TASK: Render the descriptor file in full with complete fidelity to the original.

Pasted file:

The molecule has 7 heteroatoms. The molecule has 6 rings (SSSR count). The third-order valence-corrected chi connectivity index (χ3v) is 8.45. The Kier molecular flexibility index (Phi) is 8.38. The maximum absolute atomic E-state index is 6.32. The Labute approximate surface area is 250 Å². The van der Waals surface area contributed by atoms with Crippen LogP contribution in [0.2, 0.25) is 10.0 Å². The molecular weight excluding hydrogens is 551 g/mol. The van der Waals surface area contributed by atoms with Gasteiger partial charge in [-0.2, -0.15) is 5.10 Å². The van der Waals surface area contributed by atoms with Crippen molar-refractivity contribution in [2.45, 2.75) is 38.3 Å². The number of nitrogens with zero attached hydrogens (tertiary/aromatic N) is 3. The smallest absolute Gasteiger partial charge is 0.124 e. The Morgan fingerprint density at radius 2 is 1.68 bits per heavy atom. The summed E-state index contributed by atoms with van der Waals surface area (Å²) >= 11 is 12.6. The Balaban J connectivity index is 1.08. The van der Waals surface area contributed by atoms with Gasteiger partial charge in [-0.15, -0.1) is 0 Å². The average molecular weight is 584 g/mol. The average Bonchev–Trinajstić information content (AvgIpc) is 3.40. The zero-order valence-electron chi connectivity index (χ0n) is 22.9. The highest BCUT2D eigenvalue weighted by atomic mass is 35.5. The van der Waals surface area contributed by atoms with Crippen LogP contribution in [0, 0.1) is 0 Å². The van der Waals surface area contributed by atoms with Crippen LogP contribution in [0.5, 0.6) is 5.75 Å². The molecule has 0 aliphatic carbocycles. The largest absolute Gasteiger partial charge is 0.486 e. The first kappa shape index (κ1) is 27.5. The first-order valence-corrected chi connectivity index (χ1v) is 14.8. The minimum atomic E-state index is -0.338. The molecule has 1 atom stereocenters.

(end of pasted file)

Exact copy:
The molecule has 7 heteroatoms. The molecule has 6 rings (SSSR count). The third-order valence-corrected chi connectivity index (χ3v) is 8.45. The Kier molecular flexibility index (Phi) is 8.38. The maximum absolute atomic E-state index is 6.32. The Labute approximate surface area is 250 Å². The van der Waals surface area contributed by atoms with Crippen LogP contribution in [0.2, 0.25) is 10.0 Å². The molecular weight excluding hydrogens is 551 g/mol. The van der Waals surface area contributed by atoms with Gasteiger partial charge in [-0.2, -0.15) is 5.10 Å². The van der Waals surface area contributed by atoms with Crippen molar-refractivity contribution in [2.45, 2.75) is 38.3 Å². The number of nitrogens with zero attached hydrogens (tertiary/aromatic N) is 3. The smallest absolute Gasteiger partial charge is 0.124 e. The Morgan fingerprint density at radius 2 is 1.68 bits per heavy atom. The summed E-state index contributed by atoms with van der Waals surface area (Å²) >= 11 is 12.6. The Balaban J connectivity index is 1.08. The van der Waals surface area contributed by atoms with Gasteiger partial charge in [-0.15, -0.1) is 0 Å². The average molecular weight is 584 g/mol. The average Bonchev–Trinajstić information content (AvgIpc) is 3.40. The zero-order valence-electron chi connectivity index (χ0n) is 22.9. The highest BCUT2D eigenvalue weighted by atomic mass is 35.5. The van der Waals surface area contributed by atoms with Crippen LogP contribution in [0, 0.1) is 0 Å². The van der Waals surface area contributed by atoms with Crippen LogP contribution in [0.5, 0.6) is 5.75 Å². The molecule has 0 aliphatic carbocycles. The largest absolute Gasteiger partial charge is 0.486 e. The first kappa shape index (κ1) is 27.5. The first-order valence-corrected chi connectivity index (χ1v) is 14.8. The minimum atomic E-state index is -0.338. The molecule has 1 atom stereocenters.